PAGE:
Nearly all children 4 years old and below use tablet PCs and smartphones at home, including those from low-income families, according to new research published on Monday.

Researchers at the Einstein Medical Center surveyed the parents of 350 children between six months old to four years old from one of Philadelphia's low-income neighborhoods in 2014.

They discovered that even children from such low-income, minority communities have access to mobile media devices, suggesting that an income-based "digital divide" between rich and poor families is starting to shrink.

The parents involved in the survey said tablet PCs are the most popular mobile media device for young children. They added that kids even as young as one year olds use these devices for more than 20 minutes on daily average.

"Access to, familiarity with and skill using mobile devices are the first steps in achieving digital literacy," Dr. Matilde Irigoyen, chair of pediatrics and adolescent medicine at Einstein and one of the authors of the study, said.

Irigoyen, however, pointed out that social interaction between parents and children as well as parental guidance are still needed to help young children integrate mobile device use into family life.

In the study, as much as 97 percent of low-income households in the Philadelphia community the researchers surveyed had televisions, 83 percent of them had tablet PCs and 77 percent of them owned smartphones.

Additionally, 56 percent of these households had video game consoles, 58 percent had computers and 59 percent had access to the Internet at home.

The Einstein researchers found that older children were the ones most likely to have their own mobile devices.

Around three-quarters of young children at the age of four had their own tablet PC or smartphone, while half of them had their own television.

Only three percent of all children studied did not have access to a tablet PC or smartphone.

Irigoyen said that they were not surprised to find toddlers and infants use mobile devices as they were able to see it for themselves in their clinic daily.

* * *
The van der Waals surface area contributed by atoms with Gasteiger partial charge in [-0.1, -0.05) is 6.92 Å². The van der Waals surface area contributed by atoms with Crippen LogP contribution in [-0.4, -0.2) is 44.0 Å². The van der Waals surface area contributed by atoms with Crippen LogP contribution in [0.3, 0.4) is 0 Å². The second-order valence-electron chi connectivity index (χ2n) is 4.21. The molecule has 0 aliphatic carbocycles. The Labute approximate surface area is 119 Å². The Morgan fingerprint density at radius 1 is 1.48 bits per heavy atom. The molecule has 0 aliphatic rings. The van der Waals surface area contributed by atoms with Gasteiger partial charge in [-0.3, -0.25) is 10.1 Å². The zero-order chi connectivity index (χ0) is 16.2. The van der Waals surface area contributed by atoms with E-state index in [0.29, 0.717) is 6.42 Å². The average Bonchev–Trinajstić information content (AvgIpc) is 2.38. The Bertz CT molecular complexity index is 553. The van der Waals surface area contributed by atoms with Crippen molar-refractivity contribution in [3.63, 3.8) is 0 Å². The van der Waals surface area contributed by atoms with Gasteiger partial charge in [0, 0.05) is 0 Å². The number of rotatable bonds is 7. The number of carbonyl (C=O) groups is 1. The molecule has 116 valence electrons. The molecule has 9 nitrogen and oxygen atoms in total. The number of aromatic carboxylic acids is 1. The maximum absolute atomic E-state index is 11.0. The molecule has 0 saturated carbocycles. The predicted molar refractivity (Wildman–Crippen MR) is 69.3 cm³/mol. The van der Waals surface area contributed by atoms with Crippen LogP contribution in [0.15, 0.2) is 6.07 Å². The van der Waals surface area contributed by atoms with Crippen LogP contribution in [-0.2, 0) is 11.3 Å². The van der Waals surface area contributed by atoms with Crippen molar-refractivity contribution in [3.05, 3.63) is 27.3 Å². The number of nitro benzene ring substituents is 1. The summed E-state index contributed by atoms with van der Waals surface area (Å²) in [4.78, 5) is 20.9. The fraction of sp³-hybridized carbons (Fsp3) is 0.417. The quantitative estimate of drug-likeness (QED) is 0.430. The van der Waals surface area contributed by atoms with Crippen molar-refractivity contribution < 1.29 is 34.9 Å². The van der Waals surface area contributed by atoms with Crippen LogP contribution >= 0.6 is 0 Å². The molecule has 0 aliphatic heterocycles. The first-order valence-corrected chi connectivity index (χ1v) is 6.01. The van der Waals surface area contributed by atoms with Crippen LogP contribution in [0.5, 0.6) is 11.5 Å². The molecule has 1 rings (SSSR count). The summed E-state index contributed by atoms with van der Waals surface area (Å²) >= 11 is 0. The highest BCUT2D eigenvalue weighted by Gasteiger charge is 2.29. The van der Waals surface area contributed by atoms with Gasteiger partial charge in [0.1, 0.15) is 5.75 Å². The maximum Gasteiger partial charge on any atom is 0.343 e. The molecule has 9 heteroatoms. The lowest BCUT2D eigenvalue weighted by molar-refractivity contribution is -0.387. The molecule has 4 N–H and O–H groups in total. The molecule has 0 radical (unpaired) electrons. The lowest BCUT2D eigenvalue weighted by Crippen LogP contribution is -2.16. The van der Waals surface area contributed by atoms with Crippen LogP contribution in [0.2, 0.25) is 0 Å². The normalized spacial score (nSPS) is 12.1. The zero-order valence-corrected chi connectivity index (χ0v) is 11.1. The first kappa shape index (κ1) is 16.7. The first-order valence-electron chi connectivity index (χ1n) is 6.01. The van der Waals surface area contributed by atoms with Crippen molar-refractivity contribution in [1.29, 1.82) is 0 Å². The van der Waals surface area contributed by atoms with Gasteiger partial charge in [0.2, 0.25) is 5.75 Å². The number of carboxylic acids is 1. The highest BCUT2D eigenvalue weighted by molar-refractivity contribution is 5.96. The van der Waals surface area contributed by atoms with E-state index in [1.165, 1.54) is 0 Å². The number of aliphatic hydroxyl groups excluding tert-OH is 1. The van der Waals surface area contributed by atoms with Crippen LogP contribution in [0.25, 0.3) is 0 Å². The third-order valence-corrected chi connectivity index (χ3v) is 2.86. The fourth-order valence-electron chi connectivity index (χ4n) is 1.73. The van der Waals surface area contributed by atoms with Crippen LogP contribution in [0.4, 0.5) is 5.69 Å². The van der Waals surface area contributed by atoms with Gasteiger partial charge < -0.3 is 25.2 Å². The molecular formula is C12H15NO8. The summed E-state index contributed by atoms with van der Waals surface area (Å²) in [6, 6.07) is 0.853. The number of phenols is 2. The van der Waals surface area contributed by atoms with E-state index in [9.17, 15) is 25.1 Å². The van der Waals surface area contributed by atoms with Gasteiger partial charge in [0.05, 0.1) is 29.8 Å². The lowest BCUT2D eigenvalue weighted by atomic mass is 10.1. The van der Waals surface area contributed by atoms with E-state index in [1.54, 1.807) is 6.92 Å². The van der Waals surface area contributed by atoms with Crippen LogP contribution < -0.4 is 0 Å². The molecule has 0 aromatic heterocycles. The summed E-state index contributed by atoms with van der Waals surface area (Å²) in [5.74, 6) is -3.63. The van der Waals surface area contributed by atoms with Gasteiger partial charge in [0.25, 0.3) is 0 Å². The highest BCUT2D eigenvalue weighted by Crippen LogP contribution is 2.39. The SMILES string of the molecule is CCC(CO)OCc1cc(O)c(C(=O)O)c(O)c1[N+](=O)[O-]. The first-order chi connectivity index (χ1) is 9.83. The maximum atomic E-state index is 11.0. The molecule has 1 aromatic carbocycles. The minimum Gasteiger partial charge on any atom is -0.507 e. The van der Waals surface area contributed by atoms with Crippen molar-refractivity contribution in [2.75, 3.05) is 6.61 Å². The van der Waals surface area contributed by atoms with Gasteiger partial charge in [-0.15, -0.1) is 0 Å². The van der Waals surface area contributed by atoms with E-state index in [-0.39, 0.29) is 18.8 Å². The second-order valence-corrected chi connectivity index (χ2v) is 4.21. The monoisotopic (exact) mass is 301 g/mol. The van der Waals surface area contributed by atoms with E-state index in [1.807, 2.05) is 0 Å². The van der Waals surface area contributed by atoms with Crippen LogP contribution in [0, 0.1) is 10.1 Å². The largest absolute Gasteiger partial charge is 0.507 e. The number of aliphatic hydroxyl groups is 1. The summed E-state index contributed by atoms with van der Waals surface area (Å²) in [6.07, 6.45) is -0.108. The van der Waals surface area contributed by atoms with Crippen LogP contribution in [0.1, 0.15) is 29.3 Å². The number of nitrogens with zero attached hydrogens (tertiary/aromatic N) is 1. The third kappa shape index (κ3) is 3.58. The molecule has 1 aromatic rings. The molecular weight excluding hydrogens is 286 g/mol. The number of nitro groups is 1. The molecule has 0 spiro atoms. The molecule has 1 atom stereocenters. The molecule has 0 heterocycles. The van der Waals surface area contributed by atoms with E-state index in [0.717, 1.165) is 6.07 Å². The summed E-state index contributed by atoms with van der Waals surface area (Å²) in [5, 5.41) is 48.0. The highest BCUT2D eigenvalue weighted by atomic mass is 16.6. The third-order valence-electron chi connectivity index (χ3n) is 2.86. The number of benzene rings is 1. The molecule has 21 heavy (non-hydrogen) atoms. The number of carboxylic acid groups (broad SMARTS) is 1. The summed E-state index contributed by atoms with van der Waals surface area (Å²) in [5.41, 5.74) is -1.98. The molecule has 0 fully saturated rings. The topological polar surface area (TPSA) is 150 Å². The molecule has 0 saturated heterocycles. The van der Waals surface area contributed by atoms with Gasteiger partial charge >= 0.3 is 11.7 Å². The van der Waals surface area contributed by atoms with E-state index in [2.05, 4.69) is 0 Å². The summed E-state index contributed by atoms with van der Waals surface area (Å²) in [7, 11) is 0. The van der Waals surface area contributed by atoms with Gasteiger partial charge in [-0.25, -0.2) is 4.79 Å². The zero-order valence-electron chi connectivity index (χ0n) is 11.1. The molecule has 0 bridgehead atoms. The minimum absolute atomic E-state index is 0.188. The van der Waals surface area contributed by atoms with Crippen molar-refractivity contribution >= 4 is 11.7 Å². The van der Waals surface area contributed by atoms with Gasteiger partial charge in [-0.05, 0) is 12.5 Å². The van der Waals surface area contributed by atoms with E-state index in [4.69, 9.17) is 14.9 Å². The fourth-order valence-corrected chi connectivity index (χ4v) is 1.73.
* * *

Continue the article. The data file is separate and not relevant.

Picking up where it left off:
She said what was surprising was the frequency with which these children used these gadgets, how many of them already had their own mobile device, how many of them could use these gadgets without assistance from grownups and how many of them engaged in multitasking while using these mobile devices.

The research team found that more than four out of 10 kids under the age of one and around 77 percent of 2-year-old kids used tablet PCs and smartphones daily to play games, watch videos or use mobile apps.

While the findings suggest that early mobile device use may provide benefits to young children as far as digital literacy goes, one expert believes these data reveal a disturbing trend in which parents might be taking advantage of technology to serve as some form of surrogate babysitter.

Dr. Danelle Fisher of Providence Saint John's Health Center argued that the parents surveyed by the Einstein researchers admitted to using tablet PCs, smartphones and other mobile media devices to keep their children quiet or entertained while in public places or as a substitute to interaction at bedtime.

Fisher added that young children need to have interactions with their parents for numerous reasons, and that the trend shown by the findings is worrisome overall.

The findings of the Einstein Medical Center study are featured in the journal Pediatrics.

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